And just like that, the Patriots are back to work and truly looking ahead to the 2012 season. While special teams captain Matthew Slater is among the players still having a difficult time coping with the Super Bowl loss, he can begin to suppress that hollow feeling during the upcoming weeks of official workouts.
For more on those, let’s roll out the Two-Minute Drill.
1. Linebacker Jerod Mayo has been among a number of Patriots who have been working out at Gillette Stadium since last month. The biggest incentive to that is rekindling chemistry and getting on the same page with one another if they want to discuss things about the upcoming season.
2. The Patriots will begin hosting formal workouts Monday. While they’re completely voluntary, players who have workout bonuses in their contracts must attend a certain amount of workouts per week. The first phase of offseason workouts is two weeks, and they’re limited to strength and conditioning. The strength coaches are the only ones permitted on the field with the players, which means Bill Belichick can’t be present. Belichick, obviously, will still have a hand in the orchestration of the workouts.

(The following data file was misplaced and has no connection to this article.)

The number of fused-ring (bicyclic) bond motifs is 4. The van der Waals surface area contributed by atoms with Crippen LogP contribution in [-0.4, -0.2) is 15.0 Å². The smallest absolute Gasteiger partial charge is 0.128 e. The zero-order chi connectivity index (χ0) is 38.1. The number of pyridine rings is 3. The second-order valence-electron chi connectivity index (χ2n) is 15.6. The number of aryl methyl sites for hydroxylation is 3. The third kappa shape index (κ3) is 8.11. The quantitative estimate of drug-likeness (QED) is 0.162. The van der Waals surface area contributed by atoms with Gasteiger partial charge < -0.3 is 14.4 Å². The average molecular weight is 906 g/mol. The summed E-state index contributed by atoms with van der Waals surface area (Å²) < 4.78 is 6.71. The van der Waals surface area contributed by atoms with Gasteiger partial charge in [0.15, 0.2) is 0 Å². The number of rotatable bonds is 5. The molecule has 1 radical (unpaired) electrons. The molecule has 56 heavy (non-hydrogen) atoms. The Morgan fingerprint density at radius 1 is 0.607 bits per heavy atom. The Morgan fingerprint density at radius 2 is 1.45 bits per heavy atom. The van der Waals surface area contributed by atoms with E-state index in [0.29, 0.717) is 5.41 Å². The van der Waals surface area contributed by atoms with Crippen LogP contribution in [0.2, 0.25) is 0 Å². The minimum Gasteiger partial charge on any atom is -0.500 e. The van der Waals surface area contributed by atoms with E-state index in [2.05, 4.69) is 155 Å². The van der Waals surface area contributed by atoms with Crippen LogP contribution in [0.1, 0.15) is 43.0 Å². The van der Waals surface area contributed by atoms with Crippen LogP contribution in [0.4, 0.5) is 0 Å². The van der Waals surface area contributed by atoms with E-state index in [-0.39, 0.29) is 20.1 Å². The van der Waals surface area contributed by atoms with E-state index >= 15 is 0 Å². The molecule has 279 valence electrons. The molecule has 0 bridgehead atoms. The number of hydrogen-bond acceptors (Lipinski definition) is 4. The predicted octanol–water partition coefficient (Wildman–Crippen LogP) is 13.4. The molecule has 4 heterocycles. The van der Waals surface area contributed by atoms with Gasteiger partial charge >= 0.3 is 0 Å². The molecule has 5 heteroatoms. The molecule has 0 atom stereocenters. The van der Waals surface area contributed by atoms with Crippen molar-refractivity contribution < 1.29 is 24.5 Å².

3. Wide receiver Wes Welker said last week he wasn’t sure if he’d attend the offseason workouts due to his contract situation. Since the franchise tag ensures his fully guaranteed contract, Welker won’t have any financial incentive to show up for the voluntary workouts.
4. It would be a little more alarming if he didn’t report for organized team activities from late May and into June since those are heavily attended by the Patriots. And if this is still a storyline in about a month and a half, all eyes will be on Welker’s attendance at minicamp, which is mandatory. If he skips that — and, from what I’ve been told, I still don’t believe he will — it would turn the cold war into something of a real issue.